Could you tell us a little bit about your educational background?
I graduated from San Francisco State University in 2019 with a BS in Cell and Molecular Biology and a minor in Health Education. During undergrad, I interned for a genetic counselor, worked as an undergraduate researcher at UCSF studying endometriosis, an assistant director of a woman’s center, a sexual health educator on campus, and interned for NuRx which is a mobile health platform that provides delivery services for birth control and/or PrEP medication.
What first got you interested in the healthcare field as a career choice? There are a lot of career options in the field -nursing, physician assistant, etc., what made you decide that genetic counseling was the right practice area/career choice for you?
I have always been fascinated by ethics, patient advocacy, and narrative medicine. I was lucky to have someone who told me about genetic counseling my freshman year of college, fueling a passion to be a part of the conversation to ensure we are making the right ethical choices within the field of genetics. My greatest aspiration is to provide autonomy and dignity to those historically denied the most innate, human choices by providing safe inclusive testing to vulnerable populations. Genetic counseling promotes bodily autonomy by providing more choices for people to understand their body, familial health, and family building that is the best for them and their lifestyle. Genetic counseling is where I belong.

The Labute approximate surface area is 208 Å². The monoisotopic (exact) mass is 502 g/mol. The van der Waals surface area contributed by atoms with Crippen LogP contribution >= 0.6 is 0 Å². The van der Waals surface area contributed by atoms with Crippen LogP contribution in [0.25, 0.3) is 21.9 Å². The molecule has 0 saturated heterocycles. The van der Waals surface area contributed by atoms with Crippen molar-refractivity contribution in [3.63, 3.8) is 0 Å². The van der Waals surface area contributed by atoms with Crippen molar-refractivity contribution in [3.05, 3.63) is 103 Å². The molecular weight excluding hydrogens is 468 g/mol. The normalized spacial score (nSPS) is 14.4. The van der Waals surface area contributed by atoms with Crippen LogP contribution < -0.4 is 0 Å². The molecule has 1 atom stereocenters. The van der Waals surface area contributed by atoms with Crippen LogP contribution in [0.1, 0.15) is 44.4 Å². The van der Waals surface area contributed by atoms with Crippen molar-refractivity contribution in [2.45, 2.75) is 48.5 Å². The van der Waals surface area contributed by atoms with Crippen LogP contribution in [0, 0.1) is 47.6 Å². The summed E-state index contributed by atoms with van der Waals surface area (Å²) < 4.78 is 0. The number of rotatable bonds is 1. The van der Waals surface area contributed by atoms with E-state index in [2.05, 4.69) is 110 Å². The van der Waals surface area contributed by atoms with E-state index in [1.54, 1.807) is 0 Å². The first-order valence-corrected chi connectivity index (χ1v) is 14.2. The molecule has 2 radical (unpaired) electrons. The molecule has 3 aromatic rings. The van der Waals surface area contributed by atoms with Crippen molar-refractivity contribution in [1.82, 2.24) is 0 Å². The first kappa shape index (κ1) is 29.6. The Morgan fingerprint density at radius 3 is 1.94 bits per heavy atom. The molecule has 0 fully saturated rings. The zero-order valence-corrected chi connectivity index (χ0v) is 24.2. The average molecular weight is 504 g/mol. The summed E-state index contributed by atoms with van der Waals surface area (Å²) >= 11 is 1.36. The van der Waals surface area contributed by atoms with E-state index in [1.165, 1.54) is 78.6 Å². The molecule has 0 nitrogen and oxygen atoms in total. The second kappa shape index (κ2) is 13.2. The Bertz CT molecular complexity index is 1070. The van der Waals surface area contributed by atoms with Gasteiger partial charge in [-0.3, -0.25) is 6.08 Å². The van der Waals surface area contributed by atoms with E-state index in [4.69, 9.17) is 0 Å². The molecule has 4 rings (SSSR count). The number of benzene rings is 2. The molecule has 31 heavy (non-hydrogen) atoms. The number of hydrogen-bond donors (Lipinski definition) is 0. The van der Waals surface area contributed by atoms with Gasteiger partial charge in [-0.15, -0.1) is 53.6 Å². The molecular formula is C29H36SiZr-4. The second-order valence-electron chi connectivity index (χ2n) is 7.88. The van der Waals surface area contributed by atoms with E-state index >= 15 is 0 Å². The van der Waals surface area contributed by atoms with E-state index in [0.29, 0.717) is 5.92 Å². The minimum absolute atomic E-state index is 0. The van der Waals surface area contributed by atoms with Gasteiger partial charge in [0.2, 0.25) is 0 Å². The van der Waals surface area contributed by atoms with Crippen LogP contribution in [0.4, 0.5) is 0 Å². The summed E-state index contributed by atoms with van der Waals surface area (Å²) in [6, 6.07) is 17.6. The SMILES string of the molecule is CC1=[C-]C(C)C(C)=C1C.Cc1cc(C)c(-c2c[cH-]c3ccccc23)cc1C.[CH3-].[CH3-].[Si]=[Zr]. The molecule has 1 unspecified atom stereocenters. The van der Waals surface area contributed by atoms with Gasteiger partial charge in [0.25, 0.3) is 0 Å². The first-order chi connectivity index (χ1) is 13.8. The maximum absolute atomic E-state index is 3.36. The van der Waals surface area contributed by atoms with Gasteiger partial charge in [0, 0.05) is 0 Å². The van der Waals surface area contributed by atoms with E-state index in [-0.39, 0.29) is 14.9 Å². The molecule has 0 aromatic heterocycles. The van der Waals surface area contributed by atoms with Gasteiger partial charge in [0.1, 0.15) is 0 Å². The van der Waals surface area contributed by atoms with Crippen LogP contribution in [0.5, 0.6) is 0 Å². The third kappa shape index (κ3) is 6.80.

What type of obstacles have you had to overcome on the road to getting your education and in particular in pursuing your Genetic Counseling degree?
Being biracial and a woman in STEM, I struggled finding my sense of belonging. Most people in undergraduate Biology majors aim to pursue either medical school or a PhD in research, and I fit into neither of those two. I questioned whether I belonged in science and I constantly faced imposters syndrome, but with great mentorship, I discovered confidence and acceptance within myself.
Once you decided to pursue a Genetic Counseling degree, how did you know that KGI was the right school for you?
The most important part in selecting my top choice program was finding an approachable faculty that aligned with my goals to promote diversity and inclusivity within the field. KGI was supportive and immediately welcoming. I didn’t feel as though I was sitting in a stressful interview, but rather enjoying a great conversation. I already felt part of the KGI family and didn’t want the interview to be over!
What are you most looking forward to about beginning your Genetic Counseling studies at KGI?
I am most looking forward to learning and absorbing as much knowledge as I can from my diverse classmates! I know I have so much to learn and I can’t wait to find out more about myself throughout this process.
What is one fun and interesting fact about you?
Most summers, I travel with my grandma to a different country. She is getting older but loves traveling! We make a funny duo. Most recently, I saved up money to go backpacking throughout Southeast Asia after I graduated undergrad and now have been to 14 countries by the age of 22. My favorite place I’ve been to was Indonesia.
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